Published 10 years ago.
About a 3 minute read.
As new companies find their niche helping building designers, owners and managers lower energy consumption, the measurement and verification (M&V) industry is rapidly moving toward real-time performance-tracking, according to a new study by Lux Research. The report also analyzes these new players, both the ones focusing on sub-metering hardware and other specializing in data analytics, as they improve building energy management systems (BEMS) and making M&V tools that give a continuous picture of performance.
“Today, sub-metering devices are now available to measure all types of building utilities, such as electricity, water, fuels, and heating or cooling input, with very high precision – but with a high cost to match,” said Alex Herceg, the lead author of the report “Proof in Performance mdash; Improving BEMS (Building Energy Management Systems) through Measurement and Verification.” "Still, as real-estate managers slowly adopt a data-driven approach, the demand for the devices that can deliver actionable insights will grow."
Companies are responding to the need to create cost-effective M&V systems for smaller buildings, structures smaller than 50,000 square feet, according to the study. A European Union directive calling for energy services aimed at this segment could lead to a new model for servicing small structures.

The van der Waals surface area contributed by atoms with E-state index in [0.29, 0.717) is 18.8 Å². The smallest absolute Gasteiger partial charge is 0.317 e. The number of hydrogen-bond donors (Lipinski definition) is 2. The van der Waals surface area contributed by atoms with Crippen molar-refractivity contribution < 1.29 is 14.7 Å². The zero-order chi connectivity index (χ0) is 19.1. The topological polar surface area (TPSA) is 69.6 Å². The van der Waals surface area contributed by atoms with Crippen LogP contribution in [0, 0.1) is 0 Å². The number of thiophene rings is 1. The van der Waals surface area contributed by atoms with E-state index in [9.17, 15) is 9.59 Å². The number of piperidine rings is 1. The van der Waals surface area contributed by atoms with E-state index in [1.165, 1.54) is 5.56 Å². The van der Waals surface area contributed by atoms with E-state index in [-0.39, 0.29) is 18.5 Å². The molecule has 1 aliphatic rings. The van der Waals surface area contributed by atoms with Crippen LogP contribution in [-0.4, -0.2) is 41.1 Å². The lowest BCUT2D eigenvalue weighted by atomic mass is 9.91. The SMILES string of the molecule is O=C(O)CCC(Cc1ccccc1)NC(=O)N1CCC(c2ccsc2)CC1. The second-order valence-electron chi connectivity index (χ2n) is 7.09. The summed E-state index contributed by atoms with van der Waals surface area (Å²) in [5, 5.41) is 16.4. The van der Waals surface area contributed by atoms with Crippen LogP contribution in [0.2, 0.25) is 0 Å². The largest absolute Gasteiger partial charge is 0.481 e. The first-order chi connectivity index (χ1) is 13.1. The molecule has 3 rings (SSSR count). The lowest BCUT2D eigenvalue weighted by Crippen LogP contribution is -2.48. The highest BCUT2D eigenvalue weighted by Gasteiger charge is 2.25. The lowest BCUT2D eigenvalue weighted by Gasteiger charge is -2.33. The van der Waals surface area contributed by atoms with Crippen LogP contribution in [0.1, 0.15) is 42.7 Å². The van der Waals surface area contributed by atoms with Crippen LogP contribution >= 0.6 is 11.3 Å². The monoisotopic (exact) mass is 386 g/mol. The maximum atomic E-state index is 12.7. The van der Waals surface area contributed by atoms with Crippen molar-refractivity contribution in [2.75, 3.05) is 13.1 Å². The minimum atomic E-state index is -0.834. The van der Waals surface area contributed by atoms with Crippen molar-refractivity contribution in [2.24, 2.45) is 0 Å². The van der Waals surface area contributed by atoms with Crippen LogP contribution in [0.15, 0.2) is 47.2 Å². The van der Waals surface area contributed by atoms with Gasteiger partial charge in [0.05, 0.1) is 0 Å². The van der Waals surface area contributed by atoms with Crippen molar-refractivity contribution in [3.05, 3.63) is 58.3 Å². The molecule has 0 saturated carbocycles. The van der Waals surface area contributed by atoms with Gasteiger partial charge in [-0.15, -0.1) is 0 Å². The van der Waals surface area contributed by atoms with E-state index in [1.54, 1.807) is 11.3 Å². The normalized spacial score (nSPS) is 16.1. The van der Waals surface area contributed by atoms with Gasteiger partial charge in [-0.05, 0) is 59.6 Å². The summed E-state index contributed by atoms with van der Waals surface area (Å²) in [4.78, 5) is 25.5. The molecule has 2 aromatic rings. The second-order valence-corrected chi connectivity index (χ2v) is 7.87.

At the same time, companies such as Sefaira and Retroficiency are giving smaller players access to modeling tools. Sefaira uses a cloud-based tool to rapidly prototype a building and assess energy impacts of design decisions, while Retroficiency's "Automated Energy Audit" is a rapid-modeling tool to help engineers find opportunities for energy savings.
Lux analyzed two types of M&V providers — those that focus on pre-implementation (gathering baseline energy consumption information for modeling) and those that provide post-implementation (verifying and troubleshooting to ensure that conservation features work as designed). Analysts considered technology value, business execution and maturity, aggregating those factors into one score they called the Lux Take.
“Just as M&V providers use rigorous calculations to determine the projected performance of (energy conservation measures) in a building, would-be partners, customers, and investors in this space also need concrete data and logic to measure the performance of start-ups,” Herceg points out in the report.
In the pre-implementation group, Retroficiency and Sefaira led the way, followed by First Fuel with the only other positive rating. The Lux scoring advised a wait-and-see approach to kWhOURS, EcoInsight and Skyline Innovations, and did not favor Sagewell, Essess or Energent. In a more crowded field of post-implementation providers, Vigilent took the highest score for the three factors, while SCL Elements, Optimum Energy and SmartCore also did well.
In the look-ahead for companies tapping this M&V market, Lux predicted that the ones that serve the smaller buildings (less than 50,000 square feet) will see little competition, but also will have to have large client lists to make a profit with a small margin on each. Also, since M&V data comes from different sources in different forms, the companies that can sort data into usable information will be poised to succeed. The report also urged energy services companies to reach beyond large institutions and find creative ways to enable smaller companies and buildings to afford sub-metering, which has been largely cost-prohibitive in the past.
Published Aug 16, 2013 12pm EDT / 9am PDT / 5pm BST / 6pm CEST